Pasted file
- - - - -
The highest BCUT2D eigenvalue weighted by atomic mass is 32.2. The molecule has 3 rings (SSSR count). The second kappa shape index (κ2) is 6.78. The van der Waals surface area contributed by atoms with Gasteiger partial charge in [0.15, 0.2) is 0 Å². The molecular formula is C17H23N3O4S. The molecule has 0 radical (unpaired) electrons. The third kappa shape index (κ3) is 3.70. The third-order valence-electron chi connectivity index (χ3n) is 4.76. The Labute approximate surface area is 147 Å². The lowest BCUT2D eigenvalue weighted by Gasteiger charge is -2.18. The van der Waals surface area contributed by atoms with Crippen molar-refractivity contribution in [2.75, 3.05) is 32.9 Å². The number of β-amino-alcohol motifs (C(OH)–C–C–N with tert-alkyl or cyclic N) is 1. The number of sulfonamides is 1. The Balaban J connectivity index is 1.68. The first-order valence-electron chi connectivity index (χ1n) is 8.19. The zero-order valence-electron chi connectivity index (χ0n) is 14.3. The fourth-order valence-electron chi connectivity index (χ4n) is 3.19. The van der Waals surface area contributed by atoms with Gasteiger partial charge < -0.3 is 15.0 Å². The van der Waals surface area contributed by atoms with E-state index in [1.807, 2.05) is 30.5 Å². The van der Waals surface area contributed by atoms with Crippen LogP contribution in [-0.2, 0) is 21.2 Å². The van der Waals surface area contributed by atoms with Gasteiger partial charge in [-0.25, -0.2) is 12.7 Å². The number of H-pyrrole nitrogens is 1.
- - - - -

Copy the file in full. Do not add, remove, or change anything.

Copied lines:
The highest BCUT2D eigenvalue weighted by atomic mass is 32.2. The molecule has 3 rings (SSSR count). The second kappa shape index (κ2) is 6.78. The van der Waals surface area contributed by atoms with Gasteiger partial charge in [0.15, 0.2) is 0 Å². The molecular formula is C17H23N3O4S. The molecule has 0 radical (unpaired) electrons. The third kappa shape index (κ3) is 3.70. The third-order valence-electron chi connectivity index (χ3n) is 4.76. The Labute approximate surface area is 147 Å². The lowest BCUT2D eigenvalue weighted by Gasteiger charge is -2.18. The van der Waals surface area contributed by atoms with Crippen molar-refractivity contribution in [2.75, 3.05) is 32.9 Å². The number of β-amino-alcohol motifs (C(OH)–C–C–N with tert-alkyl or cyclic N) is 1. The number of sulfonamides is 1. The Balaban J connectivity index is 1.68. The first-order valence-electron chi connectivity index (χ1n) is 8.19. The zero-order valence-electron chi connectivity index (χ0n) is 14.3. The fourth-order valence-electron chi connectivity index (χ4n) is 3.19. The van der Waals surface area contributed by atoms with Gasteiger partial charge < -0.3 is 15.0 Å². The van der Waals surface area contributed by atoms with E-state index in [1.807, 2.05) is 30.5 Å². The van der Waals surface area contributed by atoms with Crippen LogP contribution in [-0.2, 0) is 21.2 Å². The van der Waals surface area contributed by atoms with Gasteiger partial charge in [-0.25, -0.2) is 12.7 Å². The number of H-pyrrole nitrogens is 1.